The evaluation of images from video cameras serves a certain voyeurism. Lewis writes in his book how young men get excited about zooming in on women’s breasts and degrading them to sexual objects. The men feel joy in it; The secret observation in a sealed off room, the feeling of being in control of someone from a distance and being virtually touched by someone, conceals an allure of the forbidden. Surveillance becomes "perveillance", a perverted form of surveillance.

With omnipresent video cameras, our life becomes a stream

But the observation does not always go unobserved. The Atlantic City Hotel Casino was fined $ 80,000 for employees using surveillance cameras to gawk at women in the casino in 2001. A few years later, a surveillance service in Belfast was convicted of using its cameras to spy on a young woman over a period of eight months for the purpose of "driving away". The Finnish gender researcher Hille Koskela wrote in "Peeping Tom Goes High Tech?" In 2002 that video surveillance creates a virtual space in which sexual violence is possible - a kind of hide-and-seek like in the thriller "Augen der Angst" (1960), in which the inconspicuous cameraman Mark Lewis works in a film studio during the day and lures women in front of the camera under an excuse at night - and humiliates them. Cultural scientist Lewis sees a dialectic in it: "Where surveillance becomes pornographic, pornography looks like surveillance."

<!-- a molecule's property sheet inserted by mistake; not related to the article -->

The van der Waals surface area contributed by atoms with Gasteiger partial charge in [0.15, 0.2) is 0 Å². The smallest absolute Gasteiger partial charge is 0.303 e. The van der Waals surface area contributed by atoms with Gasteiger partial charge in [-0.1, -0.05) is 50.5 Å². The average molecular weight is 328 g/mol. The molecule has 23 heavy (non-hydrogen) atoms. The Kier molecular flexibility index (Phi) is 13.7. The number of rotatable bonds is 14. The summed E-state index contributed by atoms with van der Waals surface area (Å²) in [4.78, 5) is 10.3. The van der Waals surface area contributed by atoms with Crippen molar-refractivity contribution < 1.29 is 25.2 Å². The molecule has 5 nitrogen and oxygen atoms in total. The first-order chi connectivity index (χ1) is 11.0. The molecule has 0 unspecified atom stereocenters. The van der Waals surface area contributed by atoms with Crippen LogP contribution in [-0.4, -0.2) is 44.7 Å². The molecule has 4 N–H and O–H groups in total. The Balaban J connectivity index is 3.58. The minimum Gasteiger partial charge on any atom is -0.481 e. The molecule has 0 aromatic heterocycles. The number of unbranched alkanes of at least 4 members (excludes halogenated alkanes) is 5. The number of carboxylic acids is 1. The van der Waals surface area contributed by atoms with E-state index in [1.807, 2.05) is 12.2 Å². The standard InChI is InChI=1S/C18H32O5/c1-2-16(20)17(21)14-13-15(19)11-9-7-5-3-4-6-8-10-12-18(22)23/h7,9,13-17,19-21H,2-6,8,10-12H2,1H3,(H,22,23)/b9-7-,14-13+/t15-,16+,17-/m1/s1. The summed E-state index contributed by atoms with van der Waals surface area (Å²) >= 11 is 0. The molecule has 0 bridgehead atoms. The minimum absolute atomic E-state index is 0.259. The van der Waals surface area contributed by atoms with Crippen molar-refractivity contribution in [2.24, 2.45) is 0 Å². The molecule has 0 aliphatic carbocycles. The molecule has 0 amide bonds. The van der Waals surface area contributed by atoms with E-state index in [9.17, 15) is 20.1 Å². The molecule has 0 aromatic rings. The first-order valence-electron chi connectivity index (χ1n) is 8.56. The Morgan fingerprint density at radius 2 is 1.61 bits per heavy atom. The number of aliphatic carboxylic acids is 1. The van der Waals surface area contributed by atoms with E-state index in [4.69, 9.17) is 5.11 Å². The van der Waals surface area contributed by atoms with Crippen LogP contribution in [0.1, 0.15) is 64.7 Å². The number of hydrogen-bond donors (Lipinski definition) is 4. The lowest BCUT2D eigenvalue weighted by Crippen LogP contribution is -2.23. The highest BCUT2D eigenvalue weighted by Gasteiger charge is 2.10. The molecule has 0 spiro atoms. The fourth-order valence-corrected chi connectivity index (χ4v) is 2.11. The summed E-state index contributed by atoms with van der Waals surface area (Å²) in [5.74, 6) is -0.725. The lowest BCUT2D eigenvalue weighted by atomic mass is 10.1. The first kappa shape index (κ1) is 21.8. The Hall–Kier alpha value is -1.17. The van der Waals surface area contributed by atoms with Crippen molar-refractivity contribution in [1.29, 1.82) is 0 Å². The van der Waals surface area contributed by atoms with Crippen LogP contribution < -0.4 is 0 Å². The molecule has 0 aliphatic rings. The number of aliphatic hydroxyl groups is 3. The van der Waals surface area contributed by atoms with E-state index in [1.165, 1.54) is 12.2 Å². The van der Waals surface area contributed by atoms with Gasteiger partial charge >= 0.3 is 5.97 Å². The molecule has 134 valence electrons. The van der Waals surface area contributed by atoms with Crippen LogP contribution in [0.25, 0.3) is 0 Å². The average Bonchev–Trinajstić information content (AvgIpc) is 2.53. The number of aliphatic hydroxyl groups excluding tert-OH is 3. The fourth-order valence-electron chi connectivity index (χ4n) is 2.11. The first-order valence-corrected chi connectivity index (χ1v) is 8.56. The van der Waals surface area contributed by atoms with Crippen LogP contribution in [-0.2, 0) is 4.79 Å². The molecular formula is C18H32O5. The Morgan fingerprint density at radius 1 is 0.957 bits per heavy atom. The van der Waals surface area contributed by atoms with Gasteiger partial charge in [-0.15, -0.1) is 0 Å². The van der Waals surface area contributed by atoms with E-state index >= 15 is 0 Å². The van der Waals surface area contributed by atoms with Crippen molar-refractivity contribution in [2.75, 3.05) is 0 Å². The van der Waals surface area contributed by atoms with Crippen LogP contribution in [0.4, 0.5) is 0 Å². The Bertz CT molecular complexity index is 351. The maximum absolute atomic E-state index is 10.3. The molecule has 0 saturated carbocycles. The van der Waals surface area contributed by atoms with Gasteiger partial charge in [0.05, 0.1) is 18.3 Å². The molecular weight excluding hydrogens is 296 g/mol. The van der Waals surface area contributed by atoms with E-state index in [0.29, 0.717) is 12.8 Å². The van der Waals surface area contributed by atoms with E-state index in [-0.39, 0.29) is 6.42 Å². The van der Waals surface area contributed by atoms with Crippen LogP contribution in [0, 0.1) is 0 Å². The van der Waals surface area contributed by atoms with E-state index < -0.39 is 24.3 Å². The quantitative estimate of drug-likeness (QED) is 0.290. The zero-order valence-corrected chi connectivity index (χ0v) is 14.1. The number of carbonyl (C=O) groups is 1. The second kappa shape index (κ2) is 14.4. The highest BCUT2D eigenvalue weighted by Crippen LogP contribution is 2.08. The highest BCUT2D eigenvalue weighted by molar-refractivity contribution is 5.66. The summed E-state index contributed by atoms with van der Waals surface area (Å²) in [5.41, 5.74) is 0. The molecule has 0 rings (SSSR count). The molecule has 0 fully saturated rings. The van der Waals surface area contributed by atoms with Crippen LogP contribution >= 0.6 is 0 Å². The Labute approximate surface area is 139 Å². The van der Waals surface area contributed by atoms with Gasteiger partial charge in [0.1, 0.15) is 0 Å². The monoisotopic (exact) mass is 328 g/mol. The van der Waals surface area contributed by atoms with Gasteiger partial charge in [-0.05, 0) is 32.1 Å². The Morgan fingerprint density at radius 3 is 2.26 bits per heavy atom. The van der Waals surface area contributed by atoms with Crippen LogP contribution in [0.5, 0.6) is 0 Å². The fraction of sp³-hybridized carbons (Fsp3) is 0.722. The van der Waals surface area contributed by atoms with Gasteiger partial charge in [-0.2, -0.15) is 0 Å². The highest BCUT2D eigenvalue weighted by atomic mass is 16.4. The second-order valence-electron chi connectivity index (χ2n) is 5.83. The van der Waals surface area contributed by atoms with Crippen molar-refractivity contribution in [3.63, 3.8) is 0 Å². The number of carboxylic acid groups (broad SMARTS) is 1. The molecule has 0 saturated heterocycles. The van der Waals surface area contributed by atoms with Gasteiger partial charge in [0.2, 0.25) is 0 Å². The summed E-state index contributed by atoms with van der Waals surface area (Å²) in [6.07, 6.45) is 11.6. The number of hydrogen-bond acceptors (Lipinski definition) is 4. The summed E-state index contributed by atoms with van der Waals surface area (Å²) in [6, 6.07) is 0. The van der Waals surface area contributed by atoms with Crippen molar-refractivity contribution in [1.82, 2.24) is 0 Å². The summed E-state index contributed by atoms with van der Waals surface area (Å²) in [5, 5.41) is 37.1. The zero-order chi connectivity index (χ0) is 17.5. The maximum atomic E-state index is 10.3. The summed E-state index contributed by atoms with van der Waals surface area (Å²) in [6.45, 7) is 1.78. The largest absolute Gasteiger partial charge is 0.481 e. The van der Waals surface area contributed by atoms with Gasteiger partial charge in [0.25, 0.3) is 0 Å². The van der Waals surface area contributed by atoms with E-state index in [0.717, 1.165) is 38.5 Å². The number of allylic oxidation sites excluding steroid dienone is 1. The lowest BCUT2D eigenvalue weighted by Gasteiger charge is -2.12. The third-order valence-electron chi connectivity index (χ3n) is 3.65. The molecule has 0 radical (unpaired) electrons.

Geographer David Bell identifies an emerging "surveillance aesthetic" permeating visual media, especially pornographic films, "where surveillance technologies structure the narrative, plot and visuals." The reception of porn films and surveillance images, the fiction of an intimacy between viewer and performer, is similar. The perverse logic of surveillance is that you have to prostitute yourself to a certain extent in order not to be considered suspect. This getting naked is a structural imperative that is inscribed in the surveillance society. The supposed playfulness of the surveillance conceals the actual purpose: the total illumination of people. When freedom is at stake, of course, it is not a game. But it is probably too late to dismantle the military-industrial surveillance complex. Lewis writes: "I fear that we are building a Gaudi Las Vegas of the mind, a smooth zone of mechanized suspicion where we are always under surveillance."